The author is research associate of the Philippine Institute for Development Studies PIDS (on-leave).

For over a decade from the 1970s to the 1980s, the Philippine cement
industry thrived under a powerful, government-sanctioned cartel that
captured Filipino consumers and industry users including the
government. In the absence of information, the government, through the
Philippine Cement Industry Authority (PCIA), had to coordinate closely
with the industry association, the Philippine Cement Corp.
(Philcemcor). This led to the collusion of firms through informal
agreements to set production quotas and geographic markets. By
regulating prices and outputs, prices were no longer the product of
competition among rival producers but more of the outcome of
negotiations between the government and a small number of producers.

During the 1990s, the PCIA was abolished, restrictions on cement
imports were removed, prices were deregulated, and tariffs were
gradually reduced from 50% in 1979 to the current level of 5%. But
despite these liberalization and deregulation episodes, no effective
competition has emerged. Implicit coordination in the industry has
continued because of the firms’ market power. Their collusive behavior
has become more glaring as prices rose substantially and continuously
in a simultaneous manner since 1999, a time characterized by excess
supply, overcapacity, and weak demand. Ironically, this parallel
behavior also coincided with tariff reduction and entry of imports and
new foreign players in the industry.

Price-cost margins, indicators used to measure market power, were high
at 42%, higher than the average margin for the whole manufacturing
industry. A firm with market power is able to charge price
significantly above cost while a firm without market power would charge
a price closer to cost. The industry’s market power is attributed to
the following factors: high and stable market shares and high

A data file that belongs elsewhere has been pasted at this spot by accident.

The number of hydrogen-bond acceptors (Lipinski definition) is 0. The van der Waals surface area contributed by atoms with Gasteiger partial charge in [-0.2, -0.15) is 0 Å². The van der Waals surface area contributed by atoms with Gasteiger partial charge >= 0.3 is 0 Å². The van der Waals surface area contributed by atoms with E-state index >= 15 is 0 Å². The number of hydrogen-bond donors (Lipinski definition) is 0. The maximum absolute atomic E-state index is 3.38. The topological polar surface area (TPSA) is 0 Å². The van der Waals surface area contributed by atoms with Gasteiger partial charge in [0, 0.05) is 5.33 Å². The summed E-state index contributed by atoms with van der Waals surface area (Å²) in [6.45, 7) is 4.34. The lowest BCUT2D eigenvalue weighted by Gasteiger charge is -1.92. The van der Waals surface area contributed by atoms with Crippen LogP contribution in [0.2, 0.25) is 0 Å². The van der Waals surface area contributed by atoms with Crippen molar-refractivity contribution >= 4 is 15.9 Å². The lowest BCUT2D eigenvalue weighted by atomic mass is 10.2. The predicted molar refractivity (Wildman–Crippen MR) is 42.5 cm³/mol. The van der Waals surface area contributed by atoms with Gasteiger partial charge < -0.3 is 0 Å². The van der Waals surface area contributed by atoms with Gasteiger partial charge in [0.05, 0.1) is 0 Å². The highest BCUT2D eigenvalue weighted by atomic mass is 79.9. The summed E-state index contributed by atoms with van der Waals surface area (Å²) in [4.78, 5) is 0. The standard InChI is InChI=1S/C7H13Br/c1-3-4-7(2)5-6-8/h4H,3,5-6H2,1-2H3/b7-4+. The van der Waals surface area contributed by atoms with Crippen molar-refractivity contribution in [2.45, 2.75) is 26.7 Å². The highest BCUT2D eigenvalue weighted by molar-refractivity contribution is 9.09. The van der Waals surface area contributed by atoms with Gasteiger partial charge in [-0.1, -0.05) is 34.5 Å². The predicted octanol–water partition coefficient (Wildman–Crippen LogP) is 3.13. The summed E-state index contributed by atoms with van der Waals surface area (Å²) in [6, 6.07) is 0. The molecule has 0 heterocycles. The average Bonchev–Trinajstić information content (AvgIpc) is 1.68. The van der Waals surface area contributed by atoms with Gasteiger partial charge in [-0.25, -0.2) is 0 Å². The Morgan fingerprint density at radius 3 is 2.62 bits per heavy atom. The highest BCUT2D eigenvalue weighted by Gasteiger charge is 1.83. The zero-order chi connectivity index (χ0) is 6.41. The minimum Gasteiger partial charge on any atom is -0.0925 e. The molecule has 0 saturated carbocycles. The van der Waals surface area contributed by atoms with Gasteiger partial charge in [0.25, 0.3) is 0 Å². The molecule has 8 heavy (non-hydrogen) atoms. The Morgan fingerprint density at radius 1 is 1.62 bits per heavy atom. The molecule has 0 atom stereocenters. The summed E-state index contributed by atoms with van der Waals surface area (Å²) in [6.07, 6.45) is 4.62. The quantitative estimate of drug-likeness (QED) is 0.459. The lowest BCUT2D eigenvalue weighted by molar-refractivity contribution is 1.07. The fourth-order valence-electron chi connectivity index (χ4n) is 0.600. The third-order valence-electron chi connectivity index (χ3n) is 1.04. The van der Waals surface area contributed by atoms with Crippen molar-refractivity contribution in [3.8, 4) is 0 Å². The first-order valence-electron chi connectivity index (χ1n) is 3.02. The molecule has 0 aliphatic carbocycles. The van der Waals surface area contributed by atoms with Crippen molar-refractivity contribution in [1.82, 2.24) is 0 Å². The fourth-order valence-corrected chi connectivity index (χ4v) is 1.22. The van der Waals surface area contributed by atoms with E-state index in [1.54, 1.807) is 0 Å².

concentration levels in the last 13 years, difficulty of entry owing to
the large capital requirements of cement manufacturing, limited import
competition due to the natural characteristics of cement – high
transportation and handling costs and short shelf-life, inelastic
demand which provides power to firms to control prices, and absence of
competition policy in the country.

Cement average ex-plant prices indicate that there is not much price
variation in the industry. In February 2000, the average price in
Northern Luzon was P101/bag, 99.17/bag in NCR, and P100/bag in
Mindanao. The standard deviation, a measure of price variability, was
also low. It was 1.15 in Northern Luzon, 1.04 in NCR, and 1.1 in

Under a competitive environment, this low variation in price would
imply that firms would have more or less similar cost structure.
Otherwise, the only logical explanation for the low price variation
would be the presence of price coordination among firms. Cement
financial data indicate that their production costs vary extensively.
In 1999, average production cost per bag (in pesos) were as follows:
Bacnotan 87.50, Northern 58.50, Solid and FR 76, Titan 127, Rizal 194,
Fortune 75, Davao Union 79, Apo Cement 98.60, and Grand 63.70.

With these different cost structures and assuming competitive
conditions, the firms should be quoting different prices. If